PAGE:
Making A Mini Electric Forge Fun & Interesting

First, a word of warning: this project deals with mains voltage, and if you have any doubts or concerns about working with it, this project may not be for you. There is a serious risk of shock, fire and possibly death unless all safety precautions are followed. Do not attempt construction of this project unless you are completely confident in your ability to work with mains voltage safely.

Often an idea for an interesting project will come to me from something as mundane and unrelated a task as loading up my truck with garbage to bring to the dump. In with the junk was a pair of cheap heaters that I bought about five years ago to help heat my old shop. They never did work very well, and died entirely about a year ago. They have a fan built in to circulate the air through, and when that stopped working, the heater element would not come on.
Looking at them as scrap, I figured I could do something with the heater element itself. The wire that is used for the element has many purposes, but the one the sprung to mind was a small forge or heat treatment oven.

The main components, the salvaged heater element, the power cord and some fire brick that I had bought last year to build a real heat treatment oven:

the heater element and fire bricks

The idea was to unwind the heater coil and re-wind it around a form to fit into a small chamber formed by the bricks. The small size of the chamber would be easy to heat up with a lower power element.
Of course, this did not work out the way I planned. The wire on one half of the coil broke in a couple of places while unwinding it, and I had to use the other one. After successfully unwinding that, then winding it around the form, I realized that it would not hold its shape. Indeed, it turned into a real mess and I had to discard it.
So, I was left to either abandon the project, or take apart the other heater and start again with that element. You guessed it, I took the other one apart. This time, I did what I should have done in the first place: use the element without unwinding it.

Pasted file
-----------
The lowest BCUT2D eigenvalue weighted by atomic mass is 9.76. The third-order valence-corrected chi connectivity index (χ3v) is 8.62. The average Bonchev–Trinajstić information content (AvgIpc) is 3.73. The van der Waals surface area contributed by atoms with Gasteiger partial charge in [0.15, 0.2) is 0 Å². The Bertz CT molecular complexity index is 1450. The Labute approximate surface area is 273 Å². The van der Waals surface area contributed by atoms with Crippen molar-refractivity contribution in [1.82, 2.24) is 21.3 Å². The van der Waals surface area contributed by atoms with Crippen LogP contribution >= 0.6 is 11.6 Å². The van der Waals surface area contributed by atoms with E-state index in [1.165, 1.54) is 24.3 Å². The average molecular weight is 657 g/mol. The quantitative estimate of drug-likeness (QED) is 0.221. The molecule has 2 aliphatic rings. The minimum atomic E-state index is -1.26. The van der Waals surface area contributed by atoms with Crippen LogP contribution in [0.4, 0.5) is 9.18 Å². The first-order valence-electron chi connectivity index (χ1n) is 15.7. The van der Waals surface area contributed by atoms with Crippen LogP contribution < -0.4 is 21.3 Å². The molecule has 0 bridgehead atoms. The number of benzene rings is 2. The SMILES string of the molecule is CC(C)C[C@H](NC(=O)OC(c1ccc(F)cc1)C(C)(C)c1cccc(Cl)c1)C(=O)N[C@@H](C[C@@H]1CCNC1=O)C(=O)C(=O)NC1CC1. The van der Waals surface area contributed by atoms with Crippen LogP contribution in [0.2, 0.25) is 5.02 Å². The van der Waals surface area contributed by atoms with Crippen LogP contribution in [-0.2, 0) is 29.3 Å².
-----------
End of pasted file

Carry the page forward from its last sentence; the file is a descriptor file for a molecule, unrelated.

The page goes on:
I had measured the electrical resistance of the whole element and found it to be 40 ohms. At 120 volts, this would provide something like 360 watts of heat and I knew that would probably not be enough. To increase the heat output, I used just half of the coil, and laid that into the chamber:

the bricks arranged with the element
closeup of the heater element in the fire brick oven

With just half the resistance and double the power, there is a real possibility that the element would get too hot and burn out before it could get the oven up to temperature.

I did a test to see how well it held up and how hot it made the interior of the oven. I left it running for roughly 10 minutes and it didn’t have any problem heating up an old spade bit to red hot:

testing the oven with the element powered
the oven glowing in the darkened room

To hold the work piece above the element, I drove two screws into the soft fire brick. Since the element is bare wire and is conducting electricity, nothing that’s metal can touch it or it will short circuit.

Encouraged by the good first results, I brought out the high temperature thermocouple and PID that I’d bought for the “real” heat treatment oven. I drilled a 3/8″ hole through the brick to mount the thermocouple at the top of the chamber. I also cut up some other fire brick to block as much of the ends as I could:

the oven with the ends blocked

I was able to get the drill bit up near forging temperature in about 10 minutes:

the open end of the oven with the temperature showing
forging the red hot spad bit

At 1515 degrees Fahrenheit, that is the highest I’ve gone so far. I’m not sure how high it will go, but there is the risk of the element wire itself melting, and the would be the limiting factor. As shown above, I did some pounding on the red hot bit to mark my first ever real attempt at forging steel.

Here’s a video on the build: